TCU Women of WWII
TCU women prior to World War II focused on academics, hosting social events, and appearing feminine. However, as WWII approached, a new view of TCU women shifted the focus on appearance and domestication to a new “college gal bent on becoming a tycoon.”[i] Along with the war came new expectations for women to take on some of “men’s” responsibilities while they were fighting overseas, which created a balancing act of being fit, tough, and ready to fight while maintaining their femininity and poise.
Women’s shifts in attitudes, interests, involvement on campus, and appearance left men feeling threatened, especially when “coeds invading manhood’s last stronghold- his manner of dress.”[ii] Women chose to dress less “feminine” by wearing pants and button downs, instead of the traditional dresses or long skirts that had been worn to show the fluidity of the female silhouette. American females, even college girls, during WWII were expected to dress in this manner, which exemplified the “feminine” style of dress and acted as the uniform for the domesticated homemaker woman.[iii]
Despite clothing changes, society “persuaded [women] to take action focusing largely on roles that allowed them to remain feminine…women’s traditional gender roles were always highlighted for their future value when America’s soldiers returned from war.”[iv] For example, women were urged to become nurses, instead of doctors, because it allowed them to maintain their femininity while holding a career. Also, propaganda posters for factory jobs used attractive women as models to maintain a certain appearance even while working in difficult conditions.[v]
As the war progressed, women on campus were provided more opportunities to support and participate in the war effort, as the War Production Board extended defense training to women “on a basis of equality with men.”[vi] TCU students endorsed the government planned program along with the two-part coed physical education program consisting of “three hours of sports, and two hours of volunteer work weekly.”[vii] While staying physically fit and prepared to be called to action, women in the physical education program were also taught “new poise and confidence.”[viii]
Enrollment into Home Economics courses increased by seventy percent, as the department added two courses: Food Conservation and Consumer Problems. These courses further encouraged traditional gender roles by teaching women personal economics and consumer conservation during wartime. [ix] Women had been expected to be attractive, educated, aware, and more independent, but also to continue to care for the needs of the rest of their family and country.
TCU women continued making their presence known throughout wartime by forming business clubs, participating in sports and defense trainings, making up the majority of the graduating classes, and returning to school after serving time overseas. Specifically, four girl veterans attended TCU on the G.I. Bill in 1945, but wished they were back in the Army.[x] Even with noticeable changes, TCU women faced conflicting role expectations: to be beautiful and dainty, yet physically fit for wartime duty, while also being domestic and responsible for their family while juggling their career. TCU women during WWII fought to break societal barriers, setting the standard for today’s empowered female TCU students.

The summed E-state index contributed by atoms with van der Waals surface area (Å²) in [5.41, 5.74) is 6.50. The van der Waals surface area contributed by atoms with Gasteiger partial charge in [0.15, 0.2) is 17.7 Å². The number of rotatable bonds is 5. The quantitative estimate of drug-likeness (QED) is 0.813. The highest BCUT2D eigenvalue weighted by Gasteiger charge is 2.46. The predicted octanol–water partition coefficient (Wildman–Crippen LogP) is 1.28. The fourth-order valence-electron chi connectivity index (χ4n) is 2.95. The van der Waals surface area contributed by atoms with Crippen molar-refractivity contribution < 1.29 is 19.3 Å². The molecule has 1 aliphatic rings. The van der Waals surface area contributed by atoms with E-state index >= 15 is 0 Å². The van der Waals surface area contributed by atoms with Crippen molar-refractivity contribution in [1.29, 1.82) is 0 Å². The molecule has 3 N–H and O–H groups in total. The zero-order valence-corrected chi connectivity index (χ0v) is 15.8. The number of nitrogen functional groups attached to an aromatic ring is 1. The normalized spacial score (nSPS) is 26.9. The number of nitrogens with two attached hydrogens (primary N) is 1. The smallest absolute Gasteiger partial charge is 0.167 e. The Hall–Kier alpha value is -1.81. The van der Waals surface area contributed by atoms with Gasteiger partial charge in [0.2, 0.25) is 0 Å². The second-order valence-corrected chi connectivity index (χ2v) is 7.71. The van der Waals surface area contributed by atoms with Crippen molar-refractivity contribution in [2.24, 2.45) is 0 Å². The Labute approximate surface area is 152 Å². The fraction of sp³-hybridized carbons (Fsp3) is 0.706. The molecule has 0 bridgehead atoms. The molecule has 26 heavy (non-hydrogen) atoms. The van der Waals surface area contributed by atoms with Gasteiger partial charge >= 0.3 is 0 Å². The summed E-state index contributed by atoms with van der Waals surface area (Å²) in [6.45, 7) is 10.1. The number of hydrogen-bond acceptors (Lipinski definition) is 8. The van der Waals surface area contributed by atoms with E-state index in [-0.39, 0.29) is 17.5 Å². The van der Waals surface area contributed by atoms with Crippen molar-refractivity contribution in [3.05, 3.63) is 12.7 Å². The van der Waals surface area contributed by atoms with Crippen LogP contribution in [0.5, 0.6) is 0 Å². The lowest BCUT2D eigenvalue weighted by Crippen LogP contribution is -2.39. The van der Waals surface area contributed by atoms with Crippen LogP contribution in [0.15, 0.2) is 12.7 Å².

Curator: Taylor Kandris
[i] Bill Haworth, “39 Coeds Favor Business, Music; Home Ec Is Out!”, The Skiff, November 10, 1939, 5, Special Collections, Mary Couts Burnett Library, TCU.
[ii] V. G. Smylie, Jr., “Are You Man or Miss?”, The Skiff, November 1, 1940, 2, Special Collections, Mary Couts Burnett Library, TCU.
[iii] Martha L. Hall, Belinda T. Orzada, and Dilia Lopez-Gydosh, “American Women’s Wartime Dress: Sociocultural Ambiguity Regarding Women’s Roles During World War II,” The Journal of American Culture 38, no. 3 (September 2015): 232-242.
[iv] Mary Weaks-Baxter, Christine Bruun, and Catherine Forslund, We Are a College at War: Women Working for Victory in World War II (Carbondale: Southern Illinois University Press, 2014), 91-92.
[v] Weaks-Baxter, Brunn, Forslund, We Are a College at War, 92.
[vi] Beverly Wade and Mary Allene Jones, “Defense Training Courses Extended to Admit Women,” The Skiff, February 27, 1942, 1, Special Collections, Mary Couts Burnett Library, TCU.
[vii] Wade and Jones, The Skiff, 2.
[viii] Wade and Jones, The Skiff, 2.
[ix] Margaret A. Ramage, “New Interest in Home Economics Due to War Conditions,” The Skiff, February 27, 1942, 4, Special Collections, Mary Couts Burnett Library, TCU.
[x] Bobbye Rheinlander, “Four Girl ‘Vets’ in T.C.U. on G.I. Bill of Rights,” TCU Skiff, December 14, 1945, 4.
For Further Reading:
Emily Yellin. Our Mothers’ War. (New York: First Free Press. 2005).
Yellin’s book discusses specific examples of women and their roles on the home-front during World War II. These roles and jobs include running their family homes, working in factory jobs, working overseas, providing medical assistance as nurses, and even some volunteer services, such as the Red Cross.
Maureen Honey. Creating Rosie the Riveter: Class, Gender, and Propaganda during World War II. (Amherst: The University of Massachusetts Press. 1985).
Honey examines media, particularly advertisements, to show how propaganda influenced women’s involvement in the war efforts during World War II. Propaganda during WWII used beautiful women as models of how to dress feminine while working in tough conditions. It was also used to appeal to women seeking independence and a meaningful life.